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Global Market Quick Take: Asia – March 31, 2023

Macro 6 minutes to read
APAC Research

Summary:  Ahead of US inflation data, US equites move above key levels, extending their rally. China's markets see choppy trade. Australia’s share market looks to end the week higher, for the first time in eight weeks. Crude oil moves up on a lower US dollar and demand concerns lingering . Gold gains ground ahead of the US’ next inflation gauge being released.

What’s happening in markets?


US equites move above key levels, extending their rally ahead of the final day of trade for Q1

Sentiment got boost on Thursday for two reasons, firstly President Biden called for regulators to set up reforms to safeguard the banking system and reinstate safeguards for banks with assets between $100 billion and $250 billion. Secondly, sentiment was also boosted by hopes the Federal Reserve can slow its campaign to hike rates, with further signs the labor market is cooling amid US weekly jobless claims rising 7,000 to 198,000. This resulted in the US dollar easing against most currencies.

Despite the cooling employment data, Fed officials reiterated their resolve to lower inflation. The S&P 500 gained 0.6% closing above its 50-day moving average for the second day, reflecting that momentum in the rally is picking up, while the Nasdaq 100 rose 0.9%, pushing further into a bull market territory. 

Treasuries end mixed after a muted session

The 2-year yield edged up 2bps to 4.12% while the 10-year yield 2bps to 3.55% in a muted session. Fed’s Kashkari and Collins both reiterated that the Fed has “more work to do” to bring inflation down to the 2% target while Fed Barkin said he is undecided. Flight to quality bids for the front end of the Treasury curve fades and the PCE data today is in focus.

Hang Seng Index and CSI300 end higher on Thursday despite a choppy session

Hang Seng Index recouped all the early losses and more, ending the Thursday session 0.6% higher. Energy, property, and materials led the advance while healthcare stocks were laggards. PetroChina (00857:xhkg), surged 7.8%, on an earnings beat and share buyback plan. China property stocks advanced, with Country Garden Services (06098:xhkg) climbing 7.4% and Country Garden (02007:xhkg) advancing 5.1%. 

The sentiment towards Alibaba (09988:xhkg) remained buoyant and shares of the e-commerce giant continued to advance for the second day following the reorganization plan, finishing the day 2.5% higher. Hang Seng Tech Index gained modestly by 0.6%.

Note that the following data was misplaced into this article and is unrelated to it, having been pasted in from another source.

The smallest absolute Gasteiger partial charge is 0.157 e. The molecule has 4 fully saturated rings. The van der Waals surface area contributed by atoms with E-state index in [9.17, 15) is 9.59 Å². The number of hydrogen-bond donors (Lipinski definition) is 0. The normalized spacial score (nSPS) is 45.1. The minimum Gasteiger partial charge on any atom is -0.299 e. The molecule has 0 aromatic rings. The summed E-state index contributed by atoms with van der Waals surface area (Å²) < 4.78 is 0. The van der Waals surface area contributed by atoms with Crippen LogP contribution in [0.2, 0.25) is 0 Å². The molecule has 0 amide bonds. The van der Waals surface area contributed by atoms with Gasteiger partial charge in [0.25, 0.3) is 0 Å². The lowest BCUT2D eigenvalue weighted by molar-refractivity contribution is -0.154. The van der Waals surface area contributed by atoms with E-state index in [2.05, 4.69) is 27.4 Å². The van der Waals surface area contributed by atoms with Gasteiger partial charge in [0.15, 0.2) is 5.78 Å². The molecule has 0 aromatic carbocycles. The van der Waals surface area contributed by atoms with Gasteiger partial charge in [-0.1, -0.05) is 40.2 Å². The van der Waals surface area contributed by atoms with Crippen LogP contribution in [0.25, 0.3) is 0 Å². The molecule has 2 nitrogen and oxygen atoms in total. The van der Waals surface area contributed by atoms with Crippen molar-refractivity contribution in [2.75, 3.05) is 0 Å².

Meanwhile, healthcare stocks underperformed following China lowered drug prices by over 50% on average in a review of the centralized procurement of drugs. Digital health platform names led the slide with Alibaba Health (00241:xhkg) down 7.9%, JD Health (06618:xhkg) down 3.6%%, and Ping An Healthcare (01833:xhkg) down 2.6%. EV names were among the top gainers. 

In A-shares, CSI300 rallied 0.8% %, driven by household appliances, lodging, and tourism names. The three mega-cap oil and gas and coal mining stocks advanced.

Australia’s share market looks to end the week higher, for the first time in eight weeks

The ASX200 has pushed up for the 5th straight day and looks like it will resume its uptrend, with the RBA expected to leave interest rates unchanged next week. The ASX200 has importantly moved above its 21-day moving average for the second day in a row, signifying that momentum and buying is picking up. If the ASX200 closes above its 100-day moving average next week, that could also signify the rally can continue.

Crude oil moves up on a lower US dollar and demand concerns lingering 

With the US dollar weaker against major peers, oil gained ground, rising to its highest level in two weeks. It also comes as export disruptions picked up. French strikes forced the government to tap its strategic fuel stocks, while Middle East supply woes are unlikely to resume this week, with Iraq's crude flows from Turkey remaining at a standstill. That said, oil volatility could likely continue. Germany's ex-Gazprom unit is vying to boost LNG volume it handles; and is open to signing purchase agreements for up to 25 years in a bid to securing Energy for Europe. The company said it’s close to finalizing a supply deal with a US partner.

Gold gains ground ahead of the US’ next inflation gauge being released 

Gold prices move to higher ground, supported by a weaker US dollar and lower bond yields, with investors keeping their eyes peeled for the US inflation data (PCE), to gauge the Federal Reserve’s next move. Markets are pricing in a 50-50 chance the Fed will keep rates at current levels at its May meeting. That said, if core PCE comes out lower than expected, it will suggest the Fed has less work to do, to tighten monetary policy. And if the Fed pauses, that would be a catalyst for bond yields to move lower, and the gold rally to gain pace.